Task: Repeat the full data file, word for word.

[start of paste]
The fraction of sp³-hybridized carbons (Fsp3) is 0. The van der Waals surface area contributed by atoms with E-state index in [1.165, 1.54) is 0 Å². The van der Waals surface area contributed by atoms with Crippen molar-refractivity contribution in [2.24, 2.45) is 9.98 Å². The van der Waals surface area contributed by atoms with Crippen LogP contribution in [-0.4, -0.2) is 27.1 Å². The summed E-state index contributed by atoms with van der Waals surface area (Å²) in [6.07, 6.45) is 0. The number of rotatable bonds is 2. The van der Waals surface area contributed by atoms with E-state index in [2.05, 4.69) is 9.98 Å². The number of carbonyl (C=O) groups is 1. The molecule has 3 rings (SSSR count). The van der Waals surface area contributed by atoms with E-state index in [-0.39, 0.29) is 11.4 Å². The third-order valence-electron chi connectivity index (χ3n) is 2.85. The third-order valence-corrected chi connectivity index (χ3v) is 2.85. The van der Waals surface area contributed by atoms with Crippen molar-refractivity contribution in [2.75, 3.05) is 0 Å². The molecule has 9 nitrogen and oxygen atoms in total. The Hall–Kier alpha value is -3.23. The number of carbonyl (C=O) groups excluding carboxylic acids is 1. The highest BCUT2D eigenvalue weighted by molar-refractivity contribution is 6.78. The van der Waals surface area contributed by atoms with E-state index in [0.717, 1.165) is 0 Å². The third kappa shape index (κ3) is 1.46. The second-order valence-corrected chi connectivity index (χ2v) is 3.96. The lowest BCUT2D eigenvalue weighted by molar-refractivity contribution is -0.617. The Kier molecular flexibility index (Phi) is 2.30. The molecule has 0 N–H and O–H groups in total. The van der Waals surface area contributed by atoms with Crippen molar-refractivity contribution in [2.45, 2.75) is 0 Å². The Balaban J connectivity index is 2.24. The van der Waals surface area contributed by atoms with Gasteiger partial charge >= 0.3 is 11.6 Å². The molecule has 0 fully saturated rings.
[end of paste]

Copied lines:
The fraction of sp³-hybridized carbons (Fsp3) is 0. The van der Waals surface area contributed by atoms with E-state index in [1.165, 1.54) is 0 Å². The van der Waals surface area contributed by atoms with Crippen molar-refractivity contribution in [2.24, 2.45) is 9.98 Å². The van der Waals surface area contributed by atoms with Crippen LogP contribution in [-0.4, -0.2) is 27.1 Å². The summed E-state index contributed by atoms with van der Waals surface area (Å²) in [6.07, 6.45) is 0. The number of rotatable bonds is 2. The van der Waals surface area contributed by atoms with E-state index in [2.05, 4.69) is 9.98 Å². The number of carbonyl (C=O) groups is 1. The molecule has 3 rings (SSSR count). The van der Waals surface area contributed by atoms with E-state index in [-0.39, 0.29) is 11.4 Å². The third-order valence-electron chi connectivity index (χ3n) is 2.85. The third-order valence-corrected chi connectivity index (χ3v) is 2.85. The van der Waals surface area contributed by atoms with Crippen molar-refractivity contribution in [2.75, 3.05) is 0 Å². The molecule has 9 nitrogen and oxygen atoms in total. The Hall–Kier alpha value is -3.23. The number of carbonyl (C=O) groups excluding carboxylic acids is 1. The highest BCUT2D eigenvalue weighted by molar-refractivity contribution is 6.78. The van der Waals surface area contributed by atoms with E-state index in [0.717, 1.165) is 0 Å². The third kappa shape index (κ3) is 1.46. The second-order valence-corrected chi connectivity index (χ2v) is 3.96. The lowest BCUT2D eigenvalue weighted by molar-refractivity contribution is -0.617. The Kier molecular flexibility index (Phi) is 2.30. The molecule has 0 N–H and O–H groups in total. The van der Waals surface area contributed by atoms with Crippen molar-refractivity contribution in [2.45, 2.75) is 0 Å². The Balaban J connectivity index is 2.24. The van der Waals surface area contributed by atoms with Gasteiger partial charge >= 0.3 is 11.6 Å². The molecule has 0 fully saturated rings.